Poetry is private and public, immediate and transcendental: Sudeep Sen

In the early part of the pandemic, he took to capturing the skies from exactly the same vantage point on his terrace day after day — the selection of photographs in this book reflects the varied vivacity of the ever-changing canvas.

In poet Sudeep Sen’s latest ‘Anthropocene’:Climate Change, Contagion, Consolation’ poetry, micro-fiction, non-fiction and photography about what was happening around him during the pandemic and on the larger issue of climate change finds a place — but the form of the book grew organically. He says that there was no pre-decision on making it a multi-genre book. “Over the one and half years of lockdown, the structure naturally evolved in that way. Of course, I was writing about what was happening around me during the pandemic and on the larger issue of climate change.”

Adding that during the early days of the Covid-19 lockdown, fast evolving things were deeply affecting the society — the play of politics, the way people thought and reacted, the changing culture of ‘working from home’ for the privileged and lack of work for the dispossessed, the gruesome images of migrants walking hundreds of kilometres in the unforgiving weather riddled by hunger and pain, the quarantine, Sen says, “How can all these not affect you? To make matters worse, the pandemic was accompanied by floods, cyclones, locust attack, earthquakes, and more. The entire experience has been visceral, powerful and moving.”

Talking about the experience of writing on climate change, the pandemic, lockdown, Covid, and the migrant crisis, the poet, who has been writing on climate related phenomena for a long time says that his poems frequently dwell on the theme of excess. “Having lived in Delhi for most of my life and braved its predominantly hot weather for decades, I have often written on aspects of ‘heat’. Heat annoys, repels, inspires and exasperates. In the early 2000s, I lived in Bangladesh for some years. As a result of living for half a decade in the region of the ‘two Bengals’ — West Bengal in India and Bangladesh — I published a book titled, ‘Rain'”

Even as one witnesses the emergence of art revolving around the pandemic, the poet says that he has noticed that with the passing of time, the celebration of nature in his poetry and prose has been tampered with warnings of what this irreversible change in climate means for the earth. “In ‘Anthropocene’, the reader will experience the wider (and my personal) struggle with pollution and comorbidities; the sharp rise and fall in atmospheric pressures, unusual heat spikes; unseasonal rain and hailstorm; invading oceans swallowing up coastlines around the world; floods; cyclones, devastation; illnesses — physical and psychological.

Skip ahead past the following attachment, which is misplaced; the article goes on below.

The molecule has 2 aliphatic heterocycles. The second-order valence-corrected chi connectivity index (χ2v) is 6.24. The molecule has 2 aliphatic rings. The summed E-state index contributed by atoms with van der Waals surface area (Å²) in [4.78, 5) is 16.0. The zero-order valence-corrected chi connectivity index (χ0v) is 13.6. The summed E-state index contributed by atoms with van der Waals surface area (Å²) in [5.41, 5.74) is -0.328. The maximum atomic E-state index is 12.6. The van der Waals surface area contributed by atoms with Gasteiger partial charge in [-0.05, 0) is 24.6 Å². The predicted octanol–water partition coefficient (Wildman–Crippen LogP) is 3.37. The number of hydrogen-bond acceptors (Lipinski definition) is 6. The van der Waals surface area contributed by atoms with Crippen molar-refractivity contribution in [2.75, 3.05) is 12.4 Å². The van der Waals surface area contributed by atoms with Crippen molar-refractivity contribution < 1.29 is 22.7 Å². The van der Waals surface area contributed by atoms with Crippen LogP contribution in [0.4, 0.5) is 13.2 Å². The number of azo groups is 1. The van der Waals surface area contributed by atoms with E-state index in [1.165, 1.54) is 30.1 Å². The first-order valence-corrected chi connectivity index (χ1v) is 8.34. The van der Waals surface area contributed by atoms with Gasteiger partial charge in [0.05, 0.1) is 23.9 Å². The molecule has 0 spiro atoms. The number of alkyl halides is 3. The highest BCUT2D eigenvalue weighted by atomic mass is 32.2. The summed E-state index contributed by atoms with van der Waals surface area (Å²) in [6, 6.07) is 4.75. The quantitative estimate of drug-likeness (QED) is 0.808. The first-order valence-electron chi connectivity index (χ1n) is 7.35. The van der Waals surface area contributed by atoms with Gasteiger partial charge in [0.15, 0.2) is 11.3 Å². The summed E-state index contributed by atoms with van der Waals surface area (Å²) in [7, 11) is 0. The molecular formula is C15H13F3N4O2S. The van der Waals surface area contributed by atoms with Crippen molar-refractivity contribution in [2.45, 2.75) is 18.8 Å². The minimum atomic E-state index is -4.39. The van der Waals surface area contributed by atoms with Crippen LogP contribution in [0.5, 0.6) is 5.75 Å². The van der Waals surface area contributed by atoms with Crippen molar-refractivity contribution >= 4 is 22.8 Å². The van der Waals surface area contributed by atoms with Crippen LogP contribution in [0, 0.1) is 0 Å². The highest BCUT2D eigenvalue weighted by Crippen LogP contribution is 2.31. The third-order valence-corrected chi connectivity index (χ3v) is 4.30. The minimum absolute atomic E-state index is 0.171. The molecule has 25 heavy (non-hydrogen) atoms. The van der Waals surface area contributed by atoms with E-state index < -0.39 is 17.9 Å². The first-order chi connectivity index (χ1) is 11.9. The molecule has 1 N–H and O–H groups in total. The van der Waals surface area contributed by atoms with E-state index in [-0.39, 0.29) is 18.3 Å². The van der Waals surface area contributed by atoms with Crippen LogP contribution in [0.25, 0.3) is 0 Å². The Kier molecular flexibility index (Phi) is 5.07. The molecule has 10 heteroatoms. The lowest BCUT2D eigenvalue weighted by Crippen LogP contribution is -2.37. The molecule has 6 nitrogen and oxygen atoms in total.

While over the past three decades he may have spent most of his working hours voluntarily self-isolated and quarantined, in the early days of the pandemic, with the country under a ‘lockdown’ and no transportation allowed on the streets, he observed Delhi showing signs of regeneration. “It was extraordinary how quickly we saw signs of nature healing itself — clean air, blue skies during the day, starlit skies at night, the skyscapes during dawn and dusk everyday utterly spectacular, and the constant elation of silence. In this period, I would spend two to three hours in the evening on my terrace — reading, walking, watching and calling out to neighbours. Having said all that, due to the restricted nature of our new patterns of life, of course I would sometimes feel a sense of claustrophobia and loneliness — one is human after all.”

Mention that the latest book is perhaps his most political work and he asserts that while some of the pieces may appear more political than his earlier work, he tries as much as possible to couch the overt politics within the texture and subtlety of a literary trope. “That is where the challenge is — make the obvious, newsy and political into art that is universal and time-sustaining beyond the present. Poetry is a fine-tuned art — private and public, immediate and transcendental.”

Stressing that in traumatic times like these, certain kinds of poetry (and music) can have a quiet, reflective, healing quality about them, he feels that we have always resorted to poetry in the most meaningful times in our lives — birth/death, love/grief, crucial rituals and more. “Poetry is also something that can be read in small doses, even remembered and learned by heart. In the end, it is the most precious of all the genres.”

Currently busy with an on-going book on classical dance (and music) titled ‘The Whispering Anklet’, for which he has collaborated with dancer Aditi Mangaldas and photographer Dinesh Khanna, Sen says, “The book is shaping up wonderfully well thus far, and hopefully it will come out next year.”

(Sukant Deepak can be reached at sukant.d@ians.in)